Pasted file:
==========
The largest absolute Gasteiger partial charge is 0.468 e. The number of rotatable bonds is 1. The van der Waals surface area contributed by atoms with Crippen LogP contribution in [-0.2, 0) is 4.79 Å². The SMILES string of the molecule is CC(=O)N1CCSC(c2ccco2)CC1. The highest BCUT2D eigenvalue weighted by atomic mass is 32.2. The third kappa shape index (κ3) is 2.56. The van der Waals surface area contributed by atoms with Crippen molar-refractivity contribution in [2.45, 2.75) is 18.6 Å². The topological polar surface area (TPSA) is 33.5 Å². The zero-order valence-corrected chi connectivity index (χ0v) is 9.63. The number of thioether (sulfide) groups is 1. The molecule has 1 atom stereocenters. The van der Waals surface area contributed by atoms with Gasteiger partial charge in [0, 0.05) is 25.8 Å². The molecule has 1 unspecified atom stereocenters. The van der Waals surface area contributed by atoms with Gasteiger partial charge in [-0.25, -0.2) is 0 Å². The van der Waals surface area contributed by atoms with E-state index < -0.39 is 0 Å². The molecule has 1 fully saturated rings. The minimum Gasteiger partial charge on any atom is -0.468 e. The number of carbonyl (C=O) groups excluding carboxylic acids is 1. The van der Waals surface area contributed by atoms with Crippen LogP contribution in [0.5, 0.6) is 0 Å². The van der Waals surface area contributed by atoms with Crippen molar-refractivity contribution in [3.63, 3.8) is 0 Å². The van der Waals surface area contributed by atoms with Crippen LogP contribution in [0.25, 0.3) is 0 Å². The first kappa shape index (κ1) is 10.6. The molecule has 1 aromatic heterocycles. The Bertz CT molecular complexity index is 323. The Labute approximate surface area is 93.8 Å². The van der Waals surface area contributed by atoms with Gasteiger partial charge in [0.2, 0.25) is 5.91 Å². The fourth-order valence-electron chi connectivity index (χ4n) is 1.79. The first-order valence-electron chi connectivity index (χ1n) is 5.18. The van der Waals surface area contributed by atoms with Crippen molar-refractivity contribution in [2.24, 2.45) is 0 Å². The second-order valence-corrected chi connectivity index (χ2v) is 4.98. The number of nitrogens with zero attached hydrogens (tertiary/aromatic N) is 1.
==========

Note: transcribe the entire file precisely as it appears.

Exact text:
The largest absolute Gasteiger partial charge is 0.468 e. The number of rotatable bonds is 1. The van der Waals surface area contributed by atoms with Crippen LogP contribution in [-0.2, 0) is 4.79 Å². The SMILES string of the molecule is CC(=O)N1CCSC(c2ccco2)CC1. The highest BCUT2D eigenvalue weighted by atomic mass is 32.2. The third kappa shape index (κ3) is 2.56. The van der Waals surface area contributed by atoms with Crippen molar-refractivity contribution in [2.45, 2.75) is 18.6 Å². The topological polar surface area (TPSA) is 33.5 Å². The zero-order valence-corrected chi connectivity index (χ0v) is 9.63. The number of thioether (sulfide) groups is 1. The molecule has 1 atom stereocenters. The van der Waals surface area contributed by atoms with Gasteiger partial charge in [0, 0.05) is 25.8 Å². The molecule has 1 unspecified atom stereocenters. The van der Waals surface area contributed by atoms with Gasteiger partial charge in [-0.25, -0.2) is 0 Å². The van der Waals surface area contributed by atoms with E-state index < -0.39 is 0 Å². The molecule has 1 fully saturated rings. The minimum Gasteiger partial charge on any atom is -0.468 e. The number of carbonyl (C=O) groups excluding carboxylic acids is 1. The van der Waals surface area contributed by atoms with Crippen LogP contribution in [0.5, 0.6) is 0 Å². The van der Waals surface area contributed by atoms with Crippen molar-refractivity contribution in [3.63, 3.8) is 0 Å². The van der Waals surface area contributed by atoms with Crippen LogP contribution in [0.25, 0.3) is 0 Å². The first kappa shape index (κ1) is 10.6. The molecule has 1 aromatic heterocycles. The Bertz CT molecular complexity index is 323. The Labute approximate surface area is 93.8 Å². The van der Waals surface area contributed by atoms with Gasteiger partial charge in [0.2, 0.25) is 5.91 Å². The fourth-order valence-electron chi connectivity index (χ4n) is 1.79. The first-order valence-electron chi connectivity index (χ1n) is 5.18. The van der Waals surface area contributed by atoms with Crippen molar-refractivity contribution in [2.24, 2.45) is 0 Å². The second-order valence-corrected chi connectivity index (χ2v) is 4.98. The number of nitrogens with zero attached hydrogens (tertiary/aromatic N) is 1.